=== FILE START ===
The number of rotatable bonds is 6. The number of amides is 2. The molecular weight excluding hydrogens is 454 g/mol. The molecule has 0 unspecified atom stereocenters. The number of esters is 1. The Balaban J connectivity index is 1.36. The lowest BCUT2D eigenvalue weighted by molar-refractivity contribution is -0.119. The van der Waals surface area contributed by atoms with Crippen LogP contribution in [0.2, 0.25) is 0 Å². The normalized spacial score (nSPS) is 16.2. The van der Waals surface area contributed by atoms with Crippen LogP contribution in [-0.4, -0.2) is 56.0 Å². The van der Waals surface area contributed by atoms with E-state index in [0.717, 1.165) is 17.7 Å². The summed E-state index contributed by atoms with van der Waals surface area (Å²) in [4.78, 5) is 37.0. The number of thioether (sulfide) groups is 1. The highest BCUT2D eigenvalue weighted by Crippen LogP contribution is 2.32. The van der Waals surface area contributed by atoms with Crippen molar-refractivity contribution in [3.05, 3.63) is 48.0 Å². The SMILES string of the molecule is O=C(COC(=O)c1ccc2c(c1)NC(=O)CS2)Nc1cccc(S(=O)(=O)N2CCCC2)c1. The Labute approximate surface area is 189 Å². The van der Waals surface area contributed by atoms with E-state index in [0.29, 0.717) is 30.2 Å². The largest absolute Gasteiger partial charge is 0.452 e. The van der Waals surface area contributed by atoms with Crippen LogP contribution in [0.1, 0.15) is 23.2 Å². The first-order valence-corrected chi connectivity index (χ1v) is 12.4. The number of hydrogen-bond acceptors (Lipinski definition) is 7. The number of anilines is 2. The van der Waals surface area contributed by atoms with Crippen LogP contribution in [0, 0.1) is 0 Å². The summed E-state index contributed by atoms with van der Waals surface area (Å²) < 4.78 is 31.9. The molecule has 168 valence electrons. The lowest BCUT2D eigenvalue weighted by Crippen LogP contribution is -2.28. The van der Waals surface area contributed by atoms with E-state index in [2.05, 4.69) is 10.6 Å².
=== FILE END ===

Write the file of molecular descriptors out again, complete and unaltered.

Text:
The number of rotatable bonds is 6. The number of amides is 2. The molecular weight excluding hydrogens is 454 g/mol. The molecule has 0 unspecified atom stereocenters. The number of esters is 1. The Balaban J connectivity index is 1.36. The lowest BCUT2D eigenvalue weighted by molar-refractivity contribution is -0.119. The van der Waals surface area contributed by atoms with Crippen LogP contribution in [0.2, 0.25) is 0 Å². The normalized spacial score (nSPS) is 16.2. The van der Waals surface area contributed by atoms with Crippen LogP contribution in [-0.4, -0.2) is 56.0 Å². The van der Waals surface area contributed by atoms with E-state index in [0.717, 1.165) is 17.7 Å². The summed E-state index contributed by atoms with van der Waals surface area (Å²) in [4.78, 5) is 37.0. The number of thioether (sulfide) groups is 1. The highest BCUT2D eigenvalue weighted by Crippen LogP contribution is 2.32. The van der Waals surface area contributed by atoms with Crippen molar-refractivity contribution in [3.05, 3.63) is 48.0 Å². The SMILES string of the molecule is O=C(COC(=O)c1ccc2c(c1)NC(=O)CS2)Nc1cccc(S(=O)(=O)N2CCCC2)c1. The Labute approximate surface area is 189 Å². The van der Waals surface area contributed by atoms with E-state index in [0.29, 0.717) is 30.2 Å². The largest absolute Gasteiger partial charge is 0.452 e. The van der Waals surface area contributed by atoms with Crippen LogP contribution in [0.1, 0.15) is 23.2 Å². The first-order valence-corrected chi connectivity index (χ1v) is 12.4. The number of hydrogen-bond acceptors (Lipinski definition) is 7. The number of anilines is 2. The van der Waals surface area contributed by atoms with Crippen LogP contribution in [0, 0.1) is 0 Å². The summed E-state index contributed by atoms with van der Waals surface area (Å²) < 4.78 is 31.9. The molecule has 168 valence electrons. The lowest BCUT2D eigenvalue weighted by Crippen LogP contribution is -2.28. The van der Waals surface area contributed by atoms with E-state index in [2.05, 4.69) is 10.6 Å².